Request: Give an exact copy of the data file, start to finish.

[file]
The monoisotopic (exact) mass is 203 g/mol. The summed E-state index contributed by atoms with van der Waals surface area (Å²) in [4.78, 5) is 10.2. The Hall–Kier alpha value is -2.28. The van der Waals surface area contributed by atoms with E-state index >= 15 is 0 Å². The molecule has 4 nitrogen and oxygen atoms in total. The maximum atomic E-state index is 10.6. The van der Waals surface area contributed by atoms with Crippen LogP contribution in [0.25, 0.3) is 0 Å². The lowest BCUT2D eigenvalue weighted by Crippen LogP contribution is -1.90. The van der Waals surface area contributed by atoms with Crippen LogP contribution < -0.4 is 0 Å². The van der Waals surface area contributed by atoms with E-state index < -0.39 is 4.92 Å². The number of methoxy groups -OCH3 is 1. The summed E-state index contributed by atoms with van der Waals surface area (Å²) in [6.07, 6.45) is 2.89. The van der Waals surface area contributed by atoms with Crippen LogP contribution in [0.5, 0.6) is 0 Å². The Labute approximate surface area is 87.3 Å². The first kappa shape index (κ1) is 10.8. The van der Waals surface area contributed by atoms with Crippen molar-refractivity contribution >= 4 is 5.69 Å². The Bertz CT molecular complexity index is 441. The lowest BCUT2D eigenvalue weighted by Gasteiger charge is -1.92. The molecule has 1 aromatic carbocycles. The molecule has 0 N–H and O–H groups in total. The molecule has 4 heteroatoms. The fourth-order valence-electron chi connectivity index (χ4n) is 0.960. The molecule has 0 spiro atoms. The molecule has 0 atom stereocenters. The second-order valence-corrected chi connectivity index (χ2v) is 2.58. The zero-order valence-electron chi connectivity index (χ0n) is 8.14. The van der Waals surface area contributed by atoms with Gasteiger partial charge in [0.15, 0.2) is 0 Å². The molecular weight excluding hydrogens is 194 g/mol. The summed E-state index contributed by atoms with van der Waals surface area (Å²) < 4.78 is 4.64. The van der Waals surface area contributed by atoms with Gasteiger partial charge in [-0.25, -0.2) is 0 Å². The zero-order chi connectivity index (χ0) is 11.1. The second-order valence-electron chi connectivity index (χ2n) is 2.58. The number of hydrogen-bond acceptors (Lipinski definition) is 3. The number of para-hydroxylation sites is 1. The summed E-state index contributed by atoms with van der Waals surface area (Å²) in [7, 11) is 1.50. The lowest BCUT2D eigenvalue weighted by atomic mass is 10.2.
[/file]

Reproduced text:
The monoisotopic (exact) mass is 203 g/mol. The summed E-state index contributed by atoms with van der Waals surface area (Å²) in [4.78, 5) is 10.2. The Hall–Kier alpha value is -2.28. The van der Waals surface area contributed by atoms with E-state index >= 15 is 0 Å². The molecule has 4 nitrogen and oxygen atoms in total. The maximum atomic E-state index is 10.6. The van der Waals surface area contributed by atoms with Crippen LogP contribution in [0.25, 0.3) is 0 Å². The lowest BCUT2D eigenvalue weighted by Crippen LogP contribution is -1.90. The van der Waals surface area contributed by atoms with Crippen LogP contribution < -0.4 is 0 Å². The van der Waals surface area contributed by atoms with E-state index < -0.39 is 4.92 Å². The number of methoxy groups -OCH3 is 1. The summed E-state index contributed by atoms with van der Waals surface area (Å²) in [6.07, 6.45) is 2.89. The van der Waals surface area contributed by atoms with Crippen LogP contribution in [0.5, 0.6) is 0 Å². The Labute approximate surface area is 87.3 Å². The first kappa shape index (κ1) is 10.8. The van der Waals surface area contributed by atoms with Crippen molar-refractivity contribution >= 4 is 5.69 Å². The Bertz CT molecular complexity index is 441. The lowest BCUT2D eigenvalue weighted by Gasteiger charge is -1.92. The molecule has 1 aromatic carbocycles. The molecule has 0 N–H and O–H groups in total. The molecule has 4 heteroatoms. The fourth-order valence-electron chi connectivity index (χ4n) is 0.960. The molecule has 0 spiro atoms. The molecule has 0 atom stereocenters. The second-order valence-corrected chi connectivity index (χ2v) is 2.58. The zero-order valence-electron chi connectivity index (χ0n) is 8.14. The van der Waals surface area contributed by atoms with Gasteiger partial charge in [0.15, 0.2) is 0 Å². The molecular weight excluding hydrogens is 194 g/mol. The summed E-state index contributed by atoms with van der Waals surface area (Å²) < 4.78 is 4.64. The van der Waals surface area contributed by atoms with Gasteiger partial charge in [-0.25, -0.2) is 0 Å². The zero-order chi connectivity index (χ0) is 11.1. The second-order valence-electron chi connectivity index (χ2n) is 2.58. The number of hydrogen-bond acceptors (Lipinski definition) is 3. The number of para-hydroxylation sites is 1. The summed E-state index contributed by atoms with van der Waals surface area (Å²) in [7, 11) is 1.50. The lowest BCUT2D eigenvalue weighted by atomic mass is 10.2.